Not all of the posts on the blog are listed.
Updated to mid May 2017

Saturday, 14 November 2015

Heart Rate Monitoring & NICE Guideline for ME

NICE guidelines for ME contain a little acknowledged recommendation to keep "exercise" at between 50 - 70% of  maximum heart rate.

At first glance this would seem to suggest that patients can exercise at a brisk walk or gentle jog, because that's what healthy people need to do in order to exercise in this zone.

However the guideline clearly states that heart rate monitors should be used to keep exercise within this target zone.


This is important, because people with ME find that small exertions can escalate their heart rate to a much higher level than expected.

Here is some of my own data:

I recently wondered whether any of my ME friends had ever had a heart rate monitor suggested to them - so I asked on FaceBook and from my UK friends responding:

None had ever had a heart rate monitor suggested to them by a health professional.

So perhaps now is the time to insist that any "exercise" patients are advised to take, should only be done with the help of a heart rate monitor.

Perhaps this could this help patients avoid some of the harms reported with Graded Exercise programmes? 

[Edit to add: My own preference would be that patients are NOT ever pushed to exercise at all, but rather encouraged to stay within their limits using pacing techniques. I am aware that NICE pushes for increase. I don't agree. See previous post here.]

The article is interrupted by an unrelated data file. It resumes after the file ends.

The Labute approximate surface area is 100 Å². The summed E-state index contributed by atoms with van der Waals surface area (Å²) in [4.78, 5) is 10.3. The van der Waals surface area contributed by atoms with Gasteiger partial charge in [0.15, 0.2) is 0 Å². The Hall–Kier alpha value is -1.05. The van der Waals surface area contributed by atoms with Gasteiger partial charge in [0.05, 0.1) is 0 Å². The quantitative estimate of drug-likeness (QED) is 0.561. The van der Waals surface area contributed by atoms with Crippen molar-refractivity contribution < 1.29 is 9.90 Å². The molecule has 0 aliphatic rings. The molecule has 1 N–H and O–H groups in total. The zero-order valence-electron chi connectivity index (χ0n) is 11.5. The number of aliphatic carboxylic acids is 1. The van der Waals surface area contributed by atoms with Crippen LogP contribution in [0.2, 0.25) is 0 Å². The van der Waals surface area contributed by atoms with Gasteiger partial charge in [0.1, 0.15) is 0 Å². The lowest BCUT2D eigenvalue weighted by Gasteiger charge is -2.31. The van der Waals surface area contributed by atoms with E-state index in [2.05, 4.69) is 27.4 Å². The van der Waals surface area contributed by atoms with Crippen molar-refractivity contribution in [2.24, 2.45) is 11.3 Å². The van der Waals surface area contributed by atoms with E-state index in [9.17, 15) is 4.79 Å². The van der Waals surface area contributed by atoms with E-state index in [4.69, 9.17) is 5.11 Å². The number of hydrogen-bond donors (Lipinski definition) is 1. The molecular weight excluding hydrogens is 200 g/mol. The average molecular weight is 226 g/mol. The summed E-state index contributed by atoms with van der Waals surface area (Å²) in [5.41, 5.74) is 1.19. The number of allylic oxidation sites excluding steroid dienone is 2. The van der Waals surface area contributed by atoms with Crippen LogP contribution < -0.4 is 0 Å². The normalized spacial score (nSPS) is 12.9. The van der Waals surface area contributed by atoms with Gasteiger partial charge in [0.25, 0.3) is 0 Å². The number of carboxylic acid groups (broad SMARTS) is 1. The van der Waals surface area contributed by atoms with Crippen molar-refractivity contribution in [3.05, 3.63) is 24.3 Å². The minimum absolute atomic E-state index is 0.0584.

I have been monitoring my own heart rate for over a year now using a Mio Alpha heart rate monitor and a phone app called Endomondo. It may not provide the full answer to my dilemmas, but I hope at least it helps me to notice when I'm over doing things and so make me slow up appropriately.

I hope others might also find heart rate monitoring a useful technique.

I created the Slide Share below in hope that this information could be useful to patients and medical professionals until such times that the NICE guidelines are updated.

Post Script: 

Following a comment made below this post, and drawing also on my own experience,  I should mention that there can be times when heart rate appears deceptively low.

In my experience this does not necessarily mean a green light to push a bit more.  Caution is always advisable and only tiny changes to intensity or duration of "exercise" should ever be attempted.

Further Information

Useful Links: 
Pacing By Numbers by Bruce Campbell
Exercise Testing and Using a Heart Rate Monitor by Jennifer Spotila
FaceBook Group ME/CFS - Pacing with a Heart Rate Monitor

Other posts on Just ME:
Starting HR monitoring for ME Dec 2015
Rhythm+ and Endomondo: HR monitoring for ME Aug 2014
A few notes on using a HR Monitor for Pacing Feb 2014

NICE Guideline:  [CG53]

More on NICE guidelines for ME:
Margaret Williams August 2008


Maximum Heart Rate:
220 - (your age in years)

For me:  220 - 52 = 168 bpm  
(bpm = beats per minute) 

Calculating 50% of Maximum Heart rate:  
Max Heart Rate x 0.50
For me 168 x 0.50 = 84 bpm